The Family and Medical Leave Act (FMLA) is a United States labor law established in 1993. It requires employers to provide employees with job-protected and unpaid leave for qualified medical and family reasons. These include pregnancy, adoption, foster care, placement of a child, personal or family illness, or family military leave. This act is administered by the Wage and Hour Division of the United States Department of Labor.
This law was created to balance the demands of the workplace as well as the needs of families. It was originally introduced to Congress in 1984 but didn’t receive approval until 1993. The FMLA was mostly created to protect women in the workforce when they become pregnant and have to take time off to care for their children. However, it wasn’t intended to focus only on that specific issue as it also includes protection for unpaid leave for serious medical conditions and the right to take time off to care for immediate family members.
Eligible employees can take up to 12 workweeks of unpaid leave during any 12-month period to attend to the serious health conditions outlined previously. These conditions can affect the individual, parent, spouse, or child of the employee. Upon their return to work it is expected that they will return to the same position with the same pay and benefits, but if that is not possible they will receive a new position of equal value in terms of pay and benefits.
Are You Eligible For Protection Under The Act?
To be eligible under this act the employee must have worked at the business for at least 12 months and have worked at least 1,250 hours over the past 12 months. The company the employee works for must employ at least 50 employees within a 75-mile radius. The Family and Medical Leave Act covers both public and private-sector employees, but it does exclude certain categories like elected officials and their personal staff. The reason for the employee’s unpaid leave must affect them personally, their spouse, their children, or their parents. There are some exceptions, such as the right to care for a service member with a serious illness or injury.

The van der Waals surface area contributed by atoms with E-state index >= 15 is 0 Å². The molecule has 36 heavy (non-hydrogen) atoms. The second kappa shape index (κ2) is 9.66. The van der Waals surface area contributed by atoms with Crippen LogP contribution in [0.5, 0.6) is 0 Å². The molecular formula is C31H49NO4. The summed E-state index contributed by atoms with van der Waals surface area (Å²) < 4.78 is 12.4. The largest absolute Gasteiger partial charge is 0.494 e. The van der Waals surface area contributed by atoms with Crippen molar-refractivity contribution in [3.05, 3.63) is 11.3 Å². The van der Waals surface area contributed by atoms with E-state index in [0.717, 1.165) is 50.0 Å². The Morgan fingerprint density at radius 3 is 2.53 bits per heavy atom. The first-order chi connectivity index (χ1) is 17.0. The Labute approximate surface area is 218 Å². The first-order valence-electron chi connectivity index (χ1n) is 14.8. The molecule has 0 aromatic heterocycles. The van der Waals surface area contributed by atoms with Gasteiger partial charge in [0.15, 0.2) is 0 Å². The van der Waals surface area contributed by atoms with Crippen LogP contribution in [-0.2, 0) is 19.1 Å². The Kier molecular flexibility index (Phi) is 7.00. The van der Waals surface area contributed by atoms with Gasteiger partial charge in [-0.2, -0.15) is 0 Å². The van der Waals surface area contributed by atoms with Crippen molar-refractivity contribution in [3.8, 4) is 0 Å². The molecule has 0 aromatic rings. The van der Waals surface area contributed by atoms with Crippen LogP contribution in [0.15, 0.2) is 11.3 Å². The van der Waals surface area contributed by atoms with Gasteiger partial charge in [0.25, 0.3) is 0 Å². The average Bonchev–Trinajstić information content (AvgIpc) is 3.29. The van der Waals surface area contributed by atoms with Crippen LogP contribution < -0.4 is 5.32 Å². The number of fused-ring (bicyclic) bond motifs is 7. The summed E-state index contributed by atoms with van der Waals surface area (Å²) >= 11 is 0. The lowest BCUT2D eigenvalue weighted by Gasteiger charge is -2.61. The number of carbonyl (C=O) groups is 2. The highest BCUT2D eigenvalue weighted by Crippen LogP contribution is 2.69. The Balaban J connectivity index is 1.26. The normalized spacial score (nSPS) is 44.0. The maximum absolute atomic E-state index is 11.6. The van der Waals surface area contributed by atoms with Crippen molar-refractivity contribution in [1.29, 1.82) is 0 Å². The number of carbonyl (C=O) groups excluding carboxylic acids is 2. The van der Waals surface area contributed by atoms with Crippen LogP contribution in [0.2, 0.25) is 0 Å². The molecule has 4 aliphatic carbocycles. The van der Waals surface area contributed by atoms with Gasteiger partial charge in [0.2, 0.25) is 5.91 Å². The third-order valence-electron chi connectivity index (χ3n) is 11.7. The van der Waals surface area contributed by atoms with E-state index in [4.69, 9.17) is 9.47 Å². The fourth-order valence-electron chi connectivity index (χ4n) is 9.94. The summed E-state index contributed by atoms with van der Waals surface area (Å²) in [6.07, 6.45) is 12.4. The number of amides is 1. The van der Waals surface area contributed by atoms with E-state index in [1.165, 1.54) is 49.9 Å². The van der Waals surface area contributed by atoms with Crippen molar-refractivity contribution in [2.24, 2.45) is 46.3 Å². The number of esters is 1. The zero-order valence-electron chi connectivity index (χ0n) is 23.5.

The federal FMLA guidelines do not apply to workers in businesses with fewer than 50 employees, part-time workers who have worked fewer than 1,250 hours within the 12 months preceding the unpaid leave, time off to care for seriously ill elderly relatives (other than parents) unless they were acting in loco parentis at the time the worker turned 18, time off to care for pets, time off to recover from a short-term or common illness like a cold, or to care for a family member of a short-term or common illness, and workers who need time off for routine medical care.
FMLA Guidelines and Rights
The purposes of leave under the FMLA Act are to care for a new child (whether for birth, adoption, or placement of a child in foster care), to care for a seriously ill family member (spouse, son, daughter, or parent), to recover from a worker’s own serious illness, to care for an injured service member in the family, to address qualifying exigencies arising out of a family member’s deployment, and 26 workweeks of leave during a single 12-month period to care for a covered service member with a serious illness or injury if the eligible worker is the service member’s spouse, son, daughter, parent, or next of kin.
Child care leave should be taken in one lump unless an employer agrees otherwise. If a mother and father have the same employer, they must share the leave, which means that if the employer chooses their rights are halved.
Some important things to note are, your request for leave does not need to be in writing, nor does it have to state that you are seeking FMLA leave. You do not have to provide exact dates or duration of your leave request. If the leave is foreseeable you must notify your employer 30 days in advance, but if it in unforeseeable, leave may begin as soon as practicable. Your employer should provide you with written notice detailing expectations, obligations, and consequences for not meeting obligations.
An FMLA interference is when an employer interferes with an employee’s right to take leave. If this has happened to you, under FMLA guidelines you have to types of causes of actions against your employer. The first is for retaliation or discrimination. Employers are prohibited from discharging or discriminating employees who oppose any practice that has been made unlawful by the FMLA guidelines. Secondly, it is unlawful for your employer to interfere with, restrain, or deny the exercise or attempt to exercise rights protected under the FMLA guidelines. An FMLA interference is not just about discrimination, so an employer may not just validate its actions by establishing a legitimate reason for its decisions. For more information speak to an employment law attorney.